Book your accommodation online at



Whether you’re travelling as a family, a group or prefer your home comforts, serviced apartments provide an ideal option for your stay in Manchester. There is an array of properties across the city centre to suit every need and budget, allowing you more privacy and flexibility. Choose from five-star luxury, stylish boutique or simple contemporary, each one is equipped with all the essentials – it’s like a home away from home.

The Atrium «««« 74 Princess Street, Manchester, M1 6JD T. +44 (0)161 235 2000 Price band. C

The Atrium by BridgeStreet consists of 116 4 star serviced apartments. Situated in the heart of Manchester, The Atrium is the ultimate ‘home from home’ experience.

SACO Manchester «««« 5, Piccadilly Place, Manchester, M1 3BP T. +44 (0)161 870 1909 Price band. B

These 4* serviced apartments provide a variety of studio, one and two bedroom serviced apartments centrally located at Piccadilly Place, just minutes from Piccadilly train station.

(Awaiting Grading)

Laystall Apartments, 40 Laystall Street, Manchester, M1 2 JZ T. +44 (0)161 236 7330 Price band. C, Manchester's premier serviced apartments offer a superb range of generously proportioned 1,2 and 3 bedroom apartments, located 5 minutes walk from Piccadilly train station.


What would you do with a little extra time every day? With over 15,000 spaces across 45 locations in Manchester

NCP will get you closer to where you need to be Find your nearest NCP at or call 0161 817 8900

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MANCHESTER AIRPORT Your gateway to the North of England. Situated in the heart of the UK, Manchester’s award-winning airport prides itself on being one of the world’s busiest and friendliest. As the largest airport outside of London, Manchester Airport handles over 20 million passengers per year. Its facilities are world class with three terminals, two runways, over 250 check-in desks and 65 airline operators.

If Manchester is your gateway to exploring the many attractions in the North of England, or alternatively the venue for a connecting flight, why not take advantage of the fantastic offers available from the array of hotels located on the doorstep of Manchester Airport. From budget to four star luxury, these venues make for a perfect take off or touch down.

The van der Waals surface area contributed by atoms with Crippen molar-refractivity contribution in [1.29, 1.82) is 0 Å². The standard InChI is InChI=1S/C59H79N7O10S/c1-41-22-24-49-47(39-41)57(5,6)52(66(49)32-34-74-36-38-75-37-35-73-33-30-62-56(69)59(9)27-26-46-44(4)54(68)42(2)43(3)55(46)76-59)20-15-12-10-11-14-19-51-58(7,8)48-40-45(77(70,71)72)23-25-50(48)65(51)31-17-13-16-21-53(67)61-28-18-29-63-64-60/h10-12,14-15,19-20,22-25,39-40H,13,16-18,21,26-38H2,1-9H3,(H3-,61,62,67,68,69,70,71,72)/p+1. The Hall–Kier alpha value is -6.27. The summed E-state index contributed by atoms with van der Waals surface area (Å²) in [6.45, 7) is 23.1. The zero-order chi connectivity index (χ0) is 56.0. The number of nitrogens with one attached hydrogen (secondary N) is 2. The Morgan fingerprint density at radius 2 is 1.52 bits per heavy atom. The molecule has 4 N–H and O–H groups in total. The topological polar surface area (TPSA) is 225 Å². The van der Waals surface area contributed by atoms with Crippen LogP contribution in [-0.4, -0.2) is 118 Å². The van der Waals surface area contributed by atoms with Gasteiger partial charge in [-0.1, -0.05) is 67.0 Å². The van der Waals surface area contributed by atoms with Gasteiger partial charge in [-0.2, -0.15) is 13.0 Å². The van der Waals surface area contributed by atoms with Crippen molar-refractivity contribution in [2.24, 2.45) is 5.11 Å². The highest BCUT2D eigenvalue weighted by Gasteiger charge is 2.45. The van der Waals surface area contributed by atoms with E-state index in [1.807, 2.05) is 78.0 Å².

The £35m transformation of Terminal 1 has seen the unveiling of stylish new retail outlets and restaurants as well as increased security lanes, to make your journey through the airport so much easier.

When you arrive at Manchester Airport, head for The Station, a £60 million ground transport interchange which brings rail, coach, bus and taxi under one roof, offering frequent and direct transport services to Manchester city centre, York, Leeds, Windermere, Blackpool and Newcastle to name but a few. State of the art technology with an impressive ticket sales facility provides upto-date travel; visitors will enjoy a relaxing introduction to the region. Alternatively pick up a hire car at the airport and take to the open roads of the city-region.

In fact, it has never been easier to fly to Manchester with a variety of competitive fares and direct scheduled flights offered by major US, UK, Middle Eastern and European airlines.

A train service from Manchester Airport to Manchester Piccadilly railway station operates every 10 minutes, with a journey time of approximately 15-20 minutes.

Over 190 destinations worldwide are served from this international hub and a comprehensive European and domestic air network enables visitors to use the city as a convenient base for transfers to the rest of the UK and indeed Europe.


Manchester Airport Scheduled Flights

DOMESTIC SCHEDULED FLIGHTS Aberdeen Belfast (Intl) Belfast (City) Bournemouth Bristol Cork Dublin Edinburgh Exeter Galway Glasgow Guernsey Isle of Man Inverness Jersey Kerry Knock London Gatwick London Heathrow Manston Norwich Plymouth Shannon Southampton Waterford

bmi bmibaby Flybe Flybe Air Southwest Aer Lingus Aer Lingus, Ryanair bmi, Flybe Flybe Aer Arann Flybe Aurigny, Flybe Flybe Flybe bmibaby, Flybe Aer Arran bmibaby British Airways bmi, British Airways Flybe Flybe Air Southwest Aer Lingus Flybe Aer Arann